In February, a state-run media outlet in China mocked Gary Locke, who was signing off as U.S. ambassador to that country. “Gary Locke is a U.S.-born, third-generation Chinese-American, and his being a banana — ‘yellow skin and white heart’ — became an advantage for Obama’s foreign policy,’ ” the editorial read.
Michael Steele, the black former head of the Republican Party, likes to tell a (probably apocryphal) story about how Democratic sympathizer threw Oreos at him while he gave a campaign speech.
That got us thinking about the very long list of foods that double as shorthands for racial betrayal. Banana and Oreo, sure. There’s Twinkie, which does the same work as banana. There’s apple, leveled at Native Americans who are allegedly white on the inside. And there’s coconut, which is a sort of an all-purpose, you’re-white-on-the-inside epithet for all manner of brownness — Desis, Latinos, Afro-Caribbeans.
Freddie Boswell, our colleague who went to school in the United Kingdom, said that the folks across the pond have their own term for this: Bounty Bar, as in the coconut-filled chocolate bar. According to the Racial Slur Database — isn’t the Internet amazing? — black police officers in England apparently get this one a lot.
(The list of creative food slurs winds on and on. When we asked our followers on Twitter to share their stories, folks were sharing random fruits and vegetables that’d been used to mark them as something else. Kat says that this would all be so much easier if we just used variations of potatoes for everyone. You know, “Yukon gold potatoes” for Asian folks who are charged with being insufficiently Asian or “red potatoes” for similarly situated Native Americans who ostensibly want to white. Gene thinks this is artless and makes us all vaguely British.)*
What about white folks who are something else on the inside? If you’re “Asian on the inside,” you’re an egg. White on the outside but black on the inside? You’re a snowball. Asian on the outside but black on the inside? Gelt. If you’re a Native person who thinks she’s Barack Obama on the inside? Dragonfruit. (Okay. So we might have made those last two up.)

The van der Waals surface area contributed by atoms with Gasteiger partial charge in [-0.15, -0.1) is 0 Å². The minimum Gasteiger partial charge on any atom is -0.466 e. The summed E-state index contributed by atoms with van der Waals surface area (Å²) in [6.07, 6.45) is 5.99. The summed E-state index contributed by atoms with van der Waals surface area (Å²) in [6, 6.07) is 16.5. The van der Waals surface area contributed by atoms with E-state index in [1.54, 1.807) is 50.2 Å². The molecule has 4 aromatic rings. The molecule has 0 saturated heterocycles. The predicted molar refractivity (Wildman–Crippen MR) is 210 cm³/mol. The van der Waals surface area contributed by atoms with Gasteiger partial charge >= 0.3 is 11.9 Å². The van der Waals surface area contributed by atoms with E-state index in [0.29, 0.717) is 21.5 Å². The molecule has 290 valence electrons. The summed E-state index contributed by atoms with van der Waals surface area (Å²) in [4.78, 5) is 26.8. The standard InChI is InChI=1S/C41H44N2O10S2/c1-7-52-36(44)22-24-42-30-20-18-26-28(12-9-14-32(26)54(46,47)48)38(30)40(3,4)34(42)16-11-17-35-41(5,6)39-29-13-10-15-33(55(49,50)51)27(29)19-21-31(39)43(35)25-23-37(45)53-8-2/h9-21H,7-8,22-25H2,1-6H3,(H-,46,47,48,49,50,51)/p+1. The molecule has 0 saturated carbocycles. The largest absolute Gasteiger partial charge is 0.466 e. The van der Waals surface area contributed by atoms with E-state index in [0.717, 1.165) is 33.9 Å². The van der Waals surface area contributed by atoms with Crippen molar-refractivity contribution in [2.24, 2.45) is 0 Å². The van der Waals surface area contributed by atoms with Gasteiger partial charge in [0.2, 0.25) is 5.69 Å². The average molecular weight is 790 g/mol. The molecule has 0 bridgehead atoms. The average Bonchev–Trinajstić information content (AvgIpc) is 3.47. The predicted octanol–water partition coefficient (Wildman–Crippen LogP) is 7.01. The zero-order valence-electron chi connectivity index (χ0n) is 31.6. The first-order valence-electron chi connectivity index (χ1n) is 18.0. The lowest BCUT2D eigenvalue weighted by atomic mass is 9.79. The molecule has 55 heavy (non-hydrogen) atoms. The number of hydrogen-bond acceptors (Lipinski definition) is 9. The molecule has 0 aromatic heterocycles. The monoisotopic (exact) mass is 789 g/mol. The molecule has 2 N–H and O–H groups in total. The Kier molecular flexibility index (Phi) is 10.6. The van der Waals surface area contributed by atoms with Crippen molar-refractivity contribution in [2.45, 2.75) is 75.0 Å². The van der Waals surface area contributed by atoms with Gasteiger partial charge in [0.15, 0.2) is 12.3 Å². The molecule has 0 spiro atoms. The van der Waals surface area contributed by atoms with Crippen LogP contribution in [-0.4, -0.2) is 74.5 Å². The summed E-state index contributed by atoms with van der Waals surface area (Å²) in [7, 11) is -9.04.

But Matt Thompson, our Code Switch teammate (and, heh, boss), argued that eggs might make more sense as a descriptor of East Asian folks who “act white”; after all, it’s their presumed cultural performance that’s front-facing and that folks are responding to. We looked at him and blinked. “Dude, we’re talking about racist food here. You’re really overthinking this.”
Why are foods the stand-ins for all this racial ostracism?
Well, food is easy. There’s a platonic apple in your head. (And it’s red, unless you’re one of those deviants who hears apple and thinks it’s green. You go have a seat somewhere.) And if kids are the people who are tossing these epithets around, it probably makes sense that these are all foods that are in kid’s lunchboxes.** Twinkies. Oreos. Apples. Bananas.
To a kid, racial classifications are that simple. And viewed in that light, food is actually a more complex metaphor — it’s almost synaesthetic. This whole phenomenon implicitly relies on people using “red,” “yellow,” “brown,” “black” and “white” — color markers — as fair and clear descriptions of race.
If we’ve been reduced to simple colors, then it follows we’re reducible to junk foods.
*In rare instances, the race-to-food nomenclature thing goes in the opposite direction in terms of language. Our colleague Ricardo Sandoval hipped us to a popular Cuban dish made up of black beans and white rice called moros y cristianos. That is: “Moors and Christians. ”
**Wait. Do kids still use lunchboxes?